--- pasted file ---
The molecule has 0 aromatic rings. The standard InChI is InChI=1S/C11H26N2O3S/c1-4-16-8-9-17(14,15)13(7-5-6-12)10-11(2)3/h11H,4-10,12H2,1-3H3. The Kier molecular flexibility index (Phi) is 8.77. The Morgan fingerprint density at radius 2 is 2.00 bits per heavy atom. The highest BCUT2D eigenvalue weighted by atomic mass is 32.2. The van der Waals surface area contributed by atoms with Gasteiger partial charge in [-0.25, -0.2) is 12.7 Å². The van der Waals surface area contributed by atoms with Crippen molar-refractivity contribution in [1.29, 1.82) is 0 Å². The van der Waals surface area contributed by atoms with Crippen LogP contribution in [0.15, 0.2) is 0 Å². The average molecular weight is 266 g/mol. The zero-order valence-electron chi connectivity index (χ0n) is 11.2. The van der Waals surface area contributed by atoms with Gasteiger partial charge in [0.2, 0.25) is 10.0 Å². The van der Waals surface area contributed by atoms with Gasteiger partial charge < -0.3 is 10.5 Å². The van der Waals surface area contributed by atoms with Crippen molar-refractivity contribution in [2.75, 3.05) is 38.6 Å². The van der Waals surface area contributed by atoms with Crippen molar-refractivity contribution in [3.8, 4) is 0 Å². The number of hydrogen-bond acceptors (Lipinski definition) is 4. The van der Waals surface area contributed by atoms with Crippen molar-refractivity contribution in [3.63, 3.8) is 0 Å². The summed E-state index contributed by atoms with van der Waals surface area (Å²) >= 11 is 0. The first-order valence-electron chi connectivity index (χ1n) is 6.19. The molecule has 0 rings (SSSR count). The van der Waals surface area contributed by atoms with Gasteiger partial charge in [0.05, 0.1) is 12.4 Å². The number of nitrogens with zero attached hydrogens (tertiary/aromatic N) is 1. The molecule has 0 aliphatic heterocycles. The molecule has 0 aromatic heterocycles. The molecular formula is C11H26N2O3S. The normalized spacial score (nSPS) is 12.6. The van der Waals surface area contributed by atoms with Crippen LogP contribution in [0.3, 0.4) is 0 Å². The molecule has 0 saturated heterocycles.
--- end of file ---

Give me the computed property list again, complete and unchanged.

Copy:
The molecule has 0 aromatic rings. The standard InChI is InChI=1S/C11H26N2O3S/c1-4-16-8-9-17(14,15)13(7-5-6-12)10-11(2)3/h11H,4-10,12H2,1-3H3. The Kier molecular flexibility index (Phi) is 8.77. The Morgan fingerprint density at radius 2 is 2.00 bits per heavy atom. The highest BCUT2D eigenvalue weighted by atomic mass is 32.2. The van der Waals surface area contributed by atoms with Gasteiger partial charge in [-0.25, -0.2) is 12.7 Å². The van der Waals surface area contributed by atoms with Crippen molar-refractivity contribution in [1.29, 1.82) is 0 Å². The van der Waals surface area contributed by atoms with Crippen LogP contribution in [0.15, 0.2) is 0 Å². The average molecular weight is 266 g/mol. The zero-order valence-electron chi connectivity index (χ0n) is 11.2. The van der Waals surface area contributed by atoms with Gasteiger partial charge in [0.2, 0.25) is 10.0 Å². The van der Waals surface area contributed by atoms with Gasteiger partial charge < -0.3 is 10.5 Å². The van der Waals surface area contributed by atoms with Crippen molar-refractivity contribution in [2.75, 3.05) is 38.6 Å². The van der Waals surface area contributed by atoms with Crippen molar-refractivity contribution in [3.8, 4) is 0 Å². The number of hydrogen-bond acceptors (Lipinski definition) is 4. The van der Waals surface area contributed by atoms with Crippen molar-refractivity contribution in [3.63, 3.8) is 0 Å². The summed E-state index contributed by atoms with van der Waals surface area (Å²) >= 11 is 0. The first-order valence-electron chi connectivity index (χ1n) is 6.19. The molecule has 0 rings (SSSR count). The van der Waals surface area contributed by atoms with Gasteiger partial charge in [0.05, 0.1) is 12.4 Å². The number of nitrogens with zero attached hydrogens (tertiary/aromatic N) is 1. The molecule has 0 aliphatic heterocycles. The molecule has 0 aromatic heterocycles. The molecular formula is C11H26N2O3S. The normalized spacial score (nSPS) is 12.6. The van der Waals surface area contributed by atoms with Crippen LogP contribution in [0.3, 0.4) is 0 Å². The molecule has 0 saturated heterocycles.